“War and Peace and IT offers a bold, insightful roadmap for building a company’s digital capacity. With the pace of change in IT accelerating at such an unprecedented rate, I consider this essential reading for my entire leadership team.”
In the war for business supremacy, Schwartz shows we must throw out the old management models and stereotypes that pit suits against nerds. Instead, business leaders of today can foster a space of collaboration and shared mission, a space that puts technologists and business people on the same team.
For business leaders looking to unlock their enterprise’s digital transformation, War and Peace and IT provides clear context and strategies. Schwartz demystifies the role IT plays in the modern enterprise, allowing business leaders to create new strategies for the new digital battleground.
It is time to change not only the enterprise’s relationship with technology, but its relationship with technologists. To accelerate, enterprises must bring technology to the heart of their work, for just as technology is causing this disruption, it is technology that provides the solution.
Unlike Napoleon, it is time for business leaders to come down from the hill atop the Battle of Borodino and enter the fray with the technologists, for that is where the war will be won or lost.
“Having worked with hundreds of executives from large enterprises in my roles at AWS, it is clear to me that every CEO and CIO should read this book…together.”
If you want to unlock your enterprise’s digital transformation, you must change not only its relationship with technology, but its relationship with its technologists. Conventional wisdom has settled on a way of integrating IT into the enterprise that hasn’t been very effective up to now...
It might seem like a stretch to compare the business environment to a battle, but a set of common characteristics seems to exist between war, ICUs, business in the digital era, and IT. Each of these, including the business enterprise, is an example of a complex adaptive system (CAS)—a self-organizing system (a concept that draws from evolutionary biology) in which individuals pursue their own objectives and interact in complex, ever-changing ways.
“If you want to learn how to embrace technology, respond effectively to ambiguity, and transform your business into an agile organization, then bring all your CXOs together and read this book with the CIO.”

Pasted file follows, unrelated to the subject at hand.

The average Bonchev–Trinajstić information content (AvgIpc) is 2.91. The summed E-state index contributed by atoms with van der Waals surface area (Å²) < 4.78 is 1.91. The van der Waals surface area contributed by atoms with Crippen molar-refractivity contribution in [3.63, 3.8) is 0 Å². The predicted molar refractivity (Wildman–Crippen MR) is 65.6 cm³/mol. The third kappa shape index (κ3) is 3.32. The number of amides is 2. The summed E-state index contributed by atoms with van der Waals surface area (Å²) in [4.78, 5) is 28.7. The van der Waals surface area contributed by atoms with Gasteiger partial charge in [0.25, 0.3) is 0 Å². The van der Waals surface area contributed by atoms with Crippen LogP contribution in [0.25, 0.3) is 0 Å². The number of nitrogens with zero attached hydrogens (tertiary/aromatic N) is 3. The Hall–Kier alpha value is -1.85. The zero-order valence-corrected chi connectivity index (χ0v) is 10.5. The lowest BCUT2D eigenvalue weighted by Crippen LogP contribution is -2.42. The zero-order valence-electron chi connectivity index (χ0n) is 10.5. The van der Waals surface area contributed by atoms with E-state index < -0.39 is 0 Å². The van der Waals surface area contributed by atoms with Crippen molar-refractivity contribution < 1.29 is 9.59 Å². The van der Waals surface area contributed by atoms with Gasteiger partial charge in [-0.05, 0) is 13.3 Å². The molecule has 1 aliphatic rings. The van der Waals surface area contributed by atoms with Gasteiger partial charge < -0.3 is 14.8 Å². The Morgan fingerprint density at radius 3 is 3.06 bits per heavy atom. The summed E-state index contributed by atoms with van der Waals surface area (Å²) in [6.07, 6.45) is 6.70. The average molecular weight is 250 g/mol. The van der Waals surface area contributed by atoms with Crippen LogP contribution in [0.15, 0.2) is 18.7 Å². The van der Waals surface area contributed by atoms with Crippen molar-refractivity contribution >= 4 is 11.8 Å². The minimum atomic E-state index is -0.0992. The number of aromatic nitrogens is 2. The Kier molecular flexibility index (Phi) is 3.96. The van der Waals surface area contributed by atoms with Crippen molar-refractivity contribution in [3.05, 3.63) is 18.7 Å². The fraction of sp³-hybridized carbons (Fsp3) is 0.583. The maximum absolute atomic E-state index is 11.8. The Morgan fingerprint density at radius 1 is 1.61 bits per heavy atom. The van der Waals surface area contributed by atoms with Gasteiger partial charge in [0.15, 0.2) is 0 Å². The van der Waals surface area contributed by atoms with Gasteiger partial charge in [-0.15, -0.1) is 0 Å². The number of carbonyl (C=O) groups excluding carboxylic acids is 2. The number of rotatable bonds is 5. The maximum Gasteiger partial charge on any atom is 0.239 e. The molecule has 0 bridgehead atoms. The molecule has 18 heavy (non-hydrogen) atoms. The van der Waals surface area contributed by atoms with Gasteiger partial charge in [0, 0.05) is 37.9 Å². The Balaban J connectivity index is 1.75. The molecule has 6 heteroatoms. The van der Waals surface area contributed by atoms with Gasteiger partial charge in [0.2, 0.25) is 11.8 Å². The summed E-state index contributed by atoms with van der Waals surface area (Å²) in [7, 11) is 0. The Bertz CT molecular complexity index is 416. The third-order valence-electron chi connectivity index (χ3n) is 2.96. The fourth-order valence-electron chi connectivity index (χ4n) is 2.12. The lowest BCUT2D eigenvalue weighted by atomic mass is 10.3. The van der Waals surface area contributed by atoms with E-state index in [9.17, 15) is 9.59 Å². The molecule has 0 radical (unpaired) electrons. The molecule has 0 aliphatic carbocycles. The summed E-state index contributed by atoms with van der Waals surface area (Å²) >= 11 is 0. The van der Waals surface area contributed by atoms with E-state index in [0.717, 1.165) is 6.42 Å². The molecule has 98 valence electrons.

What business value means, why it matters, and how it should affect your software development and delivery practices.
How IT leaders must throw off the old attitudes and assumptions and claim their rightful seat at the C-suite table.
For anyone frustrated by roadblocks, irritated the business can't move fast enough, or suffering under the weight of crushing procedures, this book is for you. No matter your role, you need a playbook for bureaucracy.
“I am buying several copies of this book for my colleagues across all of our business operations…not just business and IT.”
“This third book in the trilogy raises the most important issue—decisions need to be made and executed in real time.... and having gone through it with him at the Department of Homeland Security, I can tell you it was one of most impactful initiatives we ever undertook.”
As an Enterprise Strategist for Amazon Web Services, Mark Schwartz uses his extensive CIO wisdom to advise the world’s largest companies on the obvious: time to move to the cloud, guys. As the CIO of US Citizenship and Immigration Services, he provoked the federal government into adopting Agile and DevOps practices. Mark speaks frequently on innovation, change leadership, bureaucratic implications of DevOps, and using Agile practices in low-trust environments. With a BS in computer science from Yale, a master’s in philosophy from Yale, and an MBA from Wharton, Mark is either an expert on the business value of IT or just confused and much poorer.
Mark is the author of The Art of Business Value, A Seat at the Table, and War and Peace and IT and the winner of a Computerworld Premier 100 award, an Amazon Elite 100 award, a Federal Computer Week Fed 100 award, and a CIO Magazine CIO 100 award. He lives in Boston, Massachusetts.
“Napoleon couldn’t centrally manage his battles in real time, but today’s leaders have no excuse. Independent cell-based teams using rapid hypothesis testing will win the battles against competitors who remain old-school.”